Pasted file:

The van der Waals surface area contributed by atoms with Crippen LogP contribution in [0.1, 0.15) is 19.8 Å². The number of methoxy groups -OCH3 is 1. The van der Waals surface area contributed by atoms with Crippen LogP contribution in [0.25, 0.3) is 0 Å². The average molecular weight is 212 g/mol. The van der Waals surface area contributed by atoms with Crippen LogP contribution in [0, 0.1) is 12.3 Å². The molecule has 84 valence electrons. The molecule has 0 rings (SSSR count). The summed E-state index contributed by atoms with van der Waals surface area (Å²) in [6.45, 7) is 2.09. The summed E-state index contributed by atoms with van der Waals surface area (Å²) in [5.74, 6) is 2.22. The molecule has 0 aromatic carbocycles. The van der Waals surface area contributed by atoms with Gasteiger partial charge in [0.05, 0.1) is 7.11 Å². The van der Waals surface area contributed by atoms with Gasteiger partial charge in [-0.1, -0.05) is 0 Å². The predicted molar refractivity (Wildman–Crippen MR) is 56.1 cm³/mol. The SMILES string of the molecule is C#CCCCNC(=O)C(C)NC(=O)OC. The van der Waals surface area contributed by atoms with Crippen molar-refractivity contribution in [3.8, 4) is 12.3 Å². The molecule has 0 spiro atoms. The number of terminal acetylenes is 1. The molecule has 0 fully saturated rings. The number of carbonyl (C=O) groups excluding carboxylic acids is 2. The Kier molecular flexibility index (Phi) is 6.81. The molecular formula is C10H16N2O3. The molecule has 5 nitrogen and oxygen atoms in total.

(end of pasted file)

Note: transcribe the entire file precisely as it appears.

The van der Waals surface area contributed by atoms with Crippen LogP contribution in [0.1, 0.15) is 19.8 Å². The number of methoxy groups -OCH3 is 1. The van der Waals surface area contributed by atoms with Crippen LogP contribution in [0.25, 0.3) is 0 Å². The average molecular weight is 212 g/mol. The van der Waals surface area contributed by atoms with Crippen LogP contribution in [0, 0.1) is 12.3 Å². The molecule has 84 valence electrons. The molecule has 0 rings (SSSR count). The summed E-state index contributed by atoms with van der Waals surface area (Å²) in [6.45, 7) is 2.09. The summed E-state index contributed by atoms with van der Waals surface area (Å²) in [5.74, 6) is 2.22. The molecule has 0 aromatic carbocycles. The van der Waals surface area contributed by atoms with Gasteiger partial charge in [0.05, 0.1) is 7.11 Å². The van der Waals surface area contributed by atoms with Gasteiger partial charge in [-0.1, -0.05) is 0 Å². The predicted molar refractivity (Wildman–Crippen MR) is 56.1 cm³/mol. The SMILES string of the molecule is C#CCCCNC(=O)C(C)NC(=O)OC. The van der Waals surface area contributed by atoms with Crippen molar-refractivity contribution in [3.8, 4) is 12.3 Å². The molecule has 0 spiro atoms. The number of terminal acetylenes is 1. The molecule has 0 fully saturated rings. The number of carbonyl (C=O) groups excluding carboxylic acids is 2. The Kier molecular flexibility index (Phi) is 6.81. The molecular formula is C10H16N2O3. The molecule has 5 nitrogen and oxygen atoms in total.